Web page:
Brave books about love

October 20, 2016 at 7:01 pm | Posted in Australian memoir, Australian novels, Democracy, English journalism, Father/son memoirs, Writing | Leave a comment
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unexpectedelementsI’m back after an orgy of reading. I was still putting piles of library books in the basket of my Trek bicycle and racing home to devour them when I suddenly got another writing job. Before that, one of the many authors I read was the person everyone’s talking about: Liane Moriaty and her recent Truly, Madly, Guilty.

I was a bit annoyed at that title, derived as it is from a favourite Anthony Minghella film, Truly Madly, Deeply (1991; you can watch it on You Tube though of course you’ll get more out of it on a big screen). It’s a film I loved and which could be categorised as Blithe Spirit meets Night of the Living Dead, in other words, a bereavement film told in a truly original voice. Continue Reading Brave books about love…

Writing Ergonomics: Tips for a Healthy, Happy Writer

August 22, 2016 at 12:11 am | Posted in creativity, health, Living creatively, writers' habits, writers' health | Leave a comment
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Don’t do what I do; do what I say…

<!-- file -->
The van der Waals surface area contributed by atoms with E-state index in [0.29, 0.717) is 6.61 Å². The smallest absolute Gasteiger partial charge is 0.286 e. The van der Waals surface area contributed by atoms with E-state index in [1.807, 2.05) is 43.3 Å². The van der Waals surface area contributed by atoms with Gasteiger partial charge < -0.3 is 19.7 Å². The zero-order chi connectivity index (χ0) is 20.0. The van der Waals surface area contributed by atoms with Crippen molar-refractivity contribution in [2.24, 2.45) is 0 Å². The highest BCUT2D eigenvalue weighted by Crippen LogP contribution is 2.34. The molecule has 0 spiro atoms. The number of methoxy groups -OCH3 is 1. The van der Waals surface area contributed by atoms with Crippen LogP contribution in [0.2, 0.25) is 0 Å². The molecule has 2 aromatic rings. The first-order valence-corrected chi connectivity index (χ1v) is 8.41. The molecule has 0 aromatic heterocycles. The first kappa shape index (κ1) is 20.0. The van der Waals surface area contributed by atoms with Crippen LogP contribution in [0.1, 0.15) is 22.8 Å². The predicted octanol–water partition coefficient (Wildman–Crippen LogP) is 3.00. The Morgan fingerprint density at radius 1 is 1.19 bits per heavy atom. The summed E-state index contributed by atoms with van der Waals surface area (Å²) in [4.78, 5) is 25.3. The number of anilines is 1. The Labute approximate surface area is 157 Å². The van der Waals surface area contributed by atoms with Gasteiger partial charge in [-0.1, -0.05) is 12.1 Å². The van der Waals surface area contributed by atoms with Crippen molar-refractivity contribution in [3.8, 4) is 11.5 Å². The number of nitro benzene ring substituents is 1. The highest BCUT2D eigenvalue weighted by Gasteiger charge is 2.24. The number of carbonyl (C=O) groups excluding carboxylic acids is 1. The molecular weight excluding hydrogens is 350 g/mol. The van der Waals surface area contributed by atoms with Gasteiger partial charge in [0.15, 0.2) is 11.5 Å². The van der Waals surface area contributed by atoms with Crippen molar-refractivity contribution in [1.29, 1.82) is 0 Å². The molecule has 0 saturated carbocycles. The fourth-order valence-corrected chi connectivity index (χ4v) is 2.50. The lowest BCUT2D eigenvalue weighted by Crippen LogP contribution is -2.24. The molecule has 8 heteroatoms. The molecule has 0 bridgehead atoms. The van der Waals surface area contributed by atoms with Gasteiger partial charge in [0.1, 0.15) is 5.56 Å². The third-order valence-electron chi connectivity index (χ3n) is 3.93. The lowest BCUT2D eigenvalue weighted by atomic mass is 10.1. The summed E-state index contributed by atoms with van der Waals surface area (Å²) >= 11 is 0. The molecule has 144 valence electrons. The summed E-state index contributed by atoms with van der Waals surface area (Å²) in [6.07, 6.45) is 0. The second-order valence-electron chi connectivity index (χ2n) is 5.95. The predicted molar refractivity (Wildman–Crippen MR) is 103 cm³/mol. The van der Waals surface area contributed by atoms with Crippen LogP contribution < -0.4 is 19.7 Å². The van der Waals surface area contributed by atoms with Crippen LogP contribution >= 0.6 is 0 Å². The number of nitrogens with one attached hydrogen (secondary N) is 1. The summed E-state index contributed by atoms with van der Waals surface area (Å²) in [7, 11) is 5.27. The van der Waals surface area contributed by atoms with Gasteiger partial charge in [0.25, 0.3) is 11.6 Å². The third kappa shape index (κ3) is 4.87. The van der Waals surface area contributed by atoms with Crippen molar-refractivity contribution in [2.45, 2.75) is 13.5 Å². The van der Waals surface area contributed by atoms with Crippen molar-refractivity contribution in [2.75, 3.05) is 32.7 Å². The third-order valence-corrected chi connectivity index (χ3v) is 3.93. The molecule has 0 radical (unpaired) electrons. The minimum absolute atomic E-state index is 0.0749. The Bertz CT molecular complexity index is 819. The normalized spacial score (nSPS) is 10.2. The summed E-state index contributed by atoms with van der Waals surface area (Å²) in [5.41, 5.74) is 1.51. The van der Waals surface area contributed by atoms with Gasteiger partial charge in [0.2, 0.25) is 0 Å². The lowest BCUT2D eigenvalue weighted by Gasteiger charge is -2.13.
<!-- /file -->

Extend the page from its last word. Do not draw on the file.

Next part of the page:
It wasn’t as if I could plead ignorance. I’d done the Alexander Technique course on how to sit properly and how to iron out the kinks in my spine every day. I’d been told about the importance of taking a break every thirty minutes. I also knew about Feldenkrais and yoga and callanetics and swimming and walking and tai chi.

But I had a pressing deadline, and I forgot about all that. I was writing a commissioned book, that last one on the history of the Churchill Trust—and as often happens, the project grew organically into something much bigger than anyone had envisaged at the beginning, and I simply had to get it done on time.

So every day I’d wake early, make a café au lait, and sit at my desk and type. I wrote for hours, maybe had a bit of lunch, made some phone calls to people I’d interviewed, or emailed them to make sure I had their facts correct, and basically, I’d sit at my desk until it was time for dinner (or way past it).

I didn’t have weekends, I didn’t go to dance practice or out on Saturday nights, and the breaks I had were mostly flinging myself on the sofa with a glass of cabernet sauvignon to watch The Gruen Transfer or boxed sets of Masters of Sex or Borgen.

My back felt odd sometimes, but I did about two minutes of Sarah Key’s back blockexercises before dinner, hoping it would be fine. This went on for months and months until one Saturday morning I decided to have a really good scrub at the shower tiles (I’d say the grout between them dates from when the house was built: 1962). I got down and scrubbed, and when I tried to jump up and go back to my desk, I howled in agony. I was stuck.

Sitting—the occupational hazard for writers

I had to crawl to the telephone for help, which came quickly. My osteopath made a home visit. After solving the initial problem, she recommended taking a break every 30 minutes of sitting. Walk around the house. Run on the spot for 30 seconds. Walk around the house again.